|2 weeks 5 days ago||I would not read a separate soccer blog by Brian||
... but I read these articles here because it's one-stop shopping and I like his writing enough to learn more about US soccer. Somehow a separate blog feels like a bigger investment that I'm not willing to make.
|2 weeks 6 days ago||Thanks for this||
The odd part is that for my M-fandom life (1977-) Minnesota has been a body-bag game. The Little Brown Jug is neat, but the game is a foregone conclusion; I'd much rather play Wisconsin or Nebraska, historic rivalries be damned.
|4 weeks 5 days ago||Being in the stands for||
3. Anthony Carter's first touch as a true freshman - punt return TD. The stands were wondering who that pint size guy standing back for the ball was, and I had read the A2News article a few days ago and was excited to see him play.
2. Wangler to Carter.
1. The GiveItToWheatley Rose Bowl.
|4 weeks 5 days ago||My sin ...||
... and the reason I'm no longer as active in the Church of Michigan Fandom, is that I no longer believe that it's a positive force in my life.
I hate being in the doldrums after a loss and not being there for the family. The joy after a win doesn't quite equal the lows, and there haven't been as many.
I am increasingly sure that football slowly but irrevocably causes brain damage, and that's not OK for a university - or me - to support, especially one that aspires to high academic standards.
I look at the blog and the fansites and see so many people saying horrible horrible things about kids whose only sin is wearing different uniforms, or choosing to go to another college which suits them better.
I will follow their future career with considerable interest, but I'm not going to emotionally invest in fandom any more. The team has never loved me back, and it's time to just be friends.
Fan is short for fanatic, and I'm not one any more.
|4 weeks 5 days ago||I was at that Rose Bowl ...||
... Watching Wheatley torch the Huskies was awesome, except they kept coming back, so he had to rip off another long gain.
To be fair, that 87 yd TD started with a huge hole opened by a fantastic line. Wheatley ran through one tackle and then turned on the jets and was gone. One of my three favorite Michigan memories (the other two are Anthony Carter :).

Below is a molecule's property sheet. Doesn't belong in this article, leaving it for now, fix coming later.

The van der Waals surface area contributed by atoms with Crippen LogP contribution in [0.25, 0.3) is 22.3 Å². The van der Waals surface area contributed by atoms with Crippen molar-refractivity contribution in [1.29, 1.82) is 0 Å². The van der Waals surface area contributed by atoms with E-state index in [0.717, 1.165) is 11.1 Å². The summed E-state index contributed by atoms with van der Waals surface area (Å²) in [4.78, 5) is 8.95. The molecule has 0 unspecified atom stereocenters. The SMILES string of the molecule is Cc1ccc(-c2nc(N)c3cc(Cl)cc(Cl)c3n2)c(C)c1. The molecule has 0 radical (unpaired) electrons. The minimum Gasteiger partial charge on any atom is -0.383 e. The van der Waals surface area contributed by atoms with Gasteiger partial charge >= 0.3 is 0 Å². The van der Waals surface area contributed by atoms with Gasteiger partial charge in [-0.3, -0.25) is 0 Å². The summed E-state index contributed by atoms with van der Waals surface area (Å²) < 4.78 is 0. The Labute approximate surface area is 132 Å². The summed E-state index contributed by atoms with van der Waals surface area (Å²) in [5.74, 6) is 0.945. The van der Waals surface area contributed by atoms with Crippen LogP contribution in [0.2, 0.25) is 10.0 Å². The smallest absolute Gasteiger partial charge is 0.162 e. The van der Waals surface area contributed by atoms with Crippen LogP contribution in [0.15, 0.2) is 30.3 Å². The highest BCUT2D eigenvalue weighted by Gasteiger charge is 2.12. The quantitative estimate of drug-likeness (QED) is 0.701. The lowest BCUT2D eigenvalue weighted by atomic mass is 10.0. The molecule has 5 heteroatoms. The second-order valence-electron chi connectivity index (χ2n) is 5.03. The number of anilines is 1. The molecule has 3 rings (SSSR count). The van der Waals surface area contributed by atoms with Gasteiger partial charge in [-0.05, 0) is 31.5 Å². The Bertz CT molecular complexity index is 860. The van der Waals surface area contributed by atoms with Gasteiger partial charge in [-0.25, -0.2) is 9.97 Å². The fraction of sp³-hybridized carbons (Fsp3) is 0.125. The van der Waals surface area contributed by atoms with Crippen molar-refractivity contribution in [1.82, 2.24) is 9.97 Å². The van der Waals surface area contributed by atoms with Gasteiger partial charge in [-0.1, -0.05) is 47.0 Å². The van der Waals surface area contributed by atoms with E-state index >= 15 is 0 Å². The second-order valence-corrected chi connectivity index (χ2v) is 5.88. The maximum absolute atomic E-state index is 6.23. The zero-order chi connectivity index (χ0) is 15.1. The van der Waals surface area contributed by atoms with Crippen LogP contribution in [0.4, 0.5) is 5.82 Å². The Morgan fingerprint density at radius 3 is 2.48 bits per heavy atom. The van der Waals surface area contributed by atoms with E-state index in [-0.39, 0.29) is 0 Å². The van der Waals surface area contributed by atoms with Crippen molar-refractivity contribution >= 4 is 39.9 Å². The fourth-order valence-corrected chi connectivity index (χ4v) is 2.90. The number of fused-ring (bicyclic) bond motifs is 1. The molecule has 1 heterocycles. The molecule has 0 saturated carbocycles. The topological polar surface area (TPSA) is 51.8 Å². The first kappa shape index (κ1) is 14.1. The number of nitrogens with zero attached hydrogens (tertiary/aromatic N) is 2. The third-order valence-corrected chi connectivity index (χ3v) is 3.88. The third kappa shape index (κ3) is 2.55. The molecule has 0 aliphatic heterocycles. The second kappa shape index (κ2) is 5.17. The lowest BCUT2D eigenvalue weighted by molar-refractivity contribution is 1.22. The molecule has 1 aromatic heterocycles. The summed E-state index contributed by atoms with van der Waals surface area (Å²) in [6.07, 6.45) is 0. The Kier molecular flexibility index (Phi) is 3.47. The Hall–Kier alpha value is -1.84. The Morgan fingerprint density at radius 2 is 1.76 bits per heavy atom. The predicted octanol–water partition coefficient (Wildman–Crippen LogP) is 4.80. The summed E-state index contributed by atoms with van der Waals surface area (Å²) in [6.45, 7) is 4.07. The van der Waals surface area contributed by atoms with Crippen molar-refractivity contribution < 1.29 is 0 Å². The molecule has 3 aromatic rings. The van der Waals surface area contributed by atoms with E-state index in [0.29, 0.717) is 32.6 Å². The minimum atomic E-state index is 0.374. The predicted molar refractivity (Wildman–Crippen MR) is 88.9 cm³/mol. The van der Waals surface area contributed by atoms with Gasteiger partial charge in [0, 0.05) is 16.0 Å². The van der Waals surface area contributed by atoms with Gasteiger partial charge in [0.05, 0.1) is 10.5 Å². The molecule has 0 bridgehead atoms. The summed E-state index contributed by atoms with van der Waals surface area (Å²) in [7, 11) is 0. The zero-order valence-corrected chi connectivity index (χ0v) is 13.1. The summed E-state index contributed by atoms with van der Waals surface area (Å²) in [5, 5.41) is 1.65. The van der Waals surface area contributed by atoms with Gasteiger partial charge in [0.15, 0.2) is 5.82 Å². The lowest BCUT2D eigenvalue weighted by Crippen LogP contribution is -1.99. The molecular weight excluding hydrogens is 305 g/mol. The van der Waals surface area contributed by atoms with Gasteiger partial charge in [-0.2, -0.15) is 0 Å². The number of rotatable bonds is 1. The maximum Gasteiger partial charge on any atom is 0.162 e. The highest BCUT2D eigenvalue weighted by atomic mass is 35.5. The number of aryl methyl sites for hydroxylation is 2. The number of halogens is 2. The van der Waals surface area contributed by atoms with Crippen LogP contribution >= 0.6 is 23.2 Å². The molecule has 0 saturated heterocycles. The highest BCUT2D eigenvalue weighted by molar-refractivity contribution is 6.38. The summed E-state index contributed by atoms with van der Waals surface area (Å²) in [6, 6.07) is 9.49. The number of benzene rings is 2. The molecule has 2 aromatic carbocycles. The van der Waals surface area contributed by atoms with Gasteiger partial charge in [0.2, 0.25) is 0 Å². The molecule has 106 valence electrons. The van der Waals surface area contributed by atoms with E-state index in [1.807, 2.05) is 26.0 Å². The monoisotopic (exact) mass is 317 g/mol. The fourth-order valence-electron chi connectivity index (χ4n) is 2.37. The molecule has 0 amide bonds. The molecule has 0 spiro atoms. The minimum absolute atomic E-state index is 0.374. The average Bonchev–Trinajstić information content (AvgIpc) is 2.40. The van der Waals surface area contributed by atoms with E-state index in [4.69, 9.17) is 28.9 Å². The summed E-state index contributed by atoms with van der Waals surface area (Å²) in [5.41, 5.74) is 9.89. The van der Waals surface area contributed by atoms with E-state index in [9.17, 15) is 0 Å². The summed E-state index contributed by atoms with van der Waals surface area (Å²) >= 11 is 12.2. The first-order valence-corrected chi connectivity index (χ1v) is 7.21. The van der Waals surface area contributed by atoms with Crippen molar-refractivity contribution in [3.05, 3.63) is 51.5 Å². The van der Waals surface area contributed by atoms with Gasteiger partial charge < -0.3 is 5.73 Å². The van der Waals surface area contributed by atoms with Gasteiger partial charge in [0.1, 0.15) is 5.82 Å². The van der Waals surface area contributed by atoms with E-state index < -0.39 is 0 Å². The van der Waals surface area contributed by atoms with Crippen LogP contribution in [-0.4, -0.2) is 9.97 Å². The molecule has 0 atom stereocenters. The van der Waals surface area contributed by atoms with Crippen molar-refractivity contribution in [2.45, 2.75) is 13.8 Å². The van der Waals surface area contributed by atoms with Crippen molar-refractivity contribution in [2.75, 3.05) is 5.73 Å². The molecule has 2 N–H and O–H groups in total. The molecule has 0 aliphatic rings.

|4 weeks 5 days ago||Butch Woolfolk||
Was also a track star turned stellar RB. Not as good as Wheatley in my memories, but I don't know who was faster in reality.
For a while I thought that was Michigan's birthright - find a linebacker-sized track star, give them the ball. Profit!
|5 weeks 1 day ago||Three ...||
For best all around player, Harmon, Oosterbaan or Woodson.
For best OL, Dierdorf, Hutchinson or Everett are probably best, with Molk a bit behind for C.
For personal favorite, Anthony Carter or Tyrone Wheatley.
|5 weeks 1 day ago||I am not sure he belongs in that company ...||
... mostly because I don't know how much credit to give him versus his staff versus his players. That said I was gld he coached my favorite team. RIP Coach Noll.
|5 weeks 4 days ago||Or a cousin ...||
Your uncle can have other siblings besides your parent.
|5 weeks 5 days ago||Yeah, they never do that ...|
|5 weeks 5 days ago||My best guess is overwork||
He's racked up more innings and pitches than anyone in baseball over the last few years. Unfortunately, if that's true, it's unlikely to come back. Johan Santana, CC Sabathia and Roy Halladay were all pitchers with dominant runs as a staff workhorse who basically woke up one day and had nothing left - injuries and workload took their toll.
This, by the way, is yet another example of why long term contracts for a pitcher are about like betting on a hard eight (e.g. a crapshoot).
As far as the Tigers other issues, the bats look good - Cabrera is rounding into form, VMart is killing the ball, Hunter is ageless, and AJax while cooling off is still decent. Avila still is ok at the plate as well, and Suarez is an improvement of the Vortex of Suck we had before. The bullpen, well. There's a reason you don't bother to sign free agent relievers to anything but extra cheap contracts - pitchers are volatile, and relievers are sweating dynamite even when they don't have age and elbow issues in their past.
Basically, if it's not Mariano Rivera, don't bother.
|5 weeks 6 days ago||One of the Alcindor UCLA teams probably takes this cake||
Curtis Rowe, Sidney Wicks, Lucius Allen, Lynn Shackleford - oh and possibly the most dominant player in college hoops history, the guy who got the dunk banned.
|6 weeks 1 day ago||Even if women's sports made a zillion dollars it wouldn't matter||
... Because no women's sport has a roster size like football. If your school has a Division I football team, that's 85 roster spots which are men only. It takes three women's teams to match that. It's not the dollars, it's the players.
For a team at the top end of the football heap, that's just accounting. For the dregs of Division I, that's a huge issue - even if they gave no scholarships, they still have all the other expenses of four college programs that have to be kept going. That's why I think that most of those teams - the ones losing money on football today - will drop back to Division II or drop football entirely in the event of a football union or something similar.